A pest that feeds on a number of plants, including roses, grapes and certain trees has been spreading slowly across Iowa. Iowa State University Extension Entomologist Donald Lewis says the good news is the beetle population has peaked for this summer.
Lewis says if you draw a triangle from Davenport to Boone back to Dubuque, that includes most of the counties that have Japanese beetle infestations. He says there have been reports farther southeast and southwest, and Council Bluffs and Mills and Woodbury County have reported infestations. Lewis says if you’re contemplating a trap to help control the green and copper colored beetles — save your money.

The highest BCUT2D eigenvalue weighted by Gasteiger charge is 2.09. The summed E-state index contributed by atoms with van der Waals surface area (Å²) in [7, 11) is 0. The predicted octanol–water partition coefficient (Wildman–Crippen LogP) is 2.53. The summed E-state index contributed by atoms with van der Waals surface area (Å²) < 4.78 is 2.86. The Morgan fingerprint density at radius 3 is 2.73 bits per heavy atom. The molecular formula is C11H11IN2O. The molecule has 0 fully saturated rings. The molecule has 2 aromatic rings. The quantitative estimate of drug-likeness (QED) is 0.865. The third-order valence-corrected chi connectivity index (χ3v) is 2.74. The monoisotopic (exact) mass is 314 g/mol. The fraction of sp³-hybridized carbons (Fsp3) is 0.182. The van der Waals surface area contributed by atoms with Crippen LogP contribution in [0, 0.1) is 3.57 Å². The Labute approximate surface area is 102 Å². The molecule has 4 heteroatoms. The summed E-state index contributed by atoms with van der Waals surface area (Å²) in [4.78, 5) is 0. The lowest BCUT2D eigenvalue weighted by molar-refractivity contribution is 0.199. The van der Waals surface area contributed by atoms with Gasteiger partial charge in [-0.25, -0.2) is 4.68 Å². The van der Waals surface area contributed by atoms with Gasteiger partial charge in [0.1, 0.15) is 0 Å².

Lewis says research in other states have shown that the Japanese beetle traps attract more beetles than they catch, so the damage near the traps is worse than if the traps has not been there. Thirty-eight of Iowa’s 99 counties report infestations of Japanese beetles.
Lewis says the beetles, which can eat all the leaves off a plant, have been plaguing Iowans since 1994.
He says the beetle populations will slowly taper off until mid-August.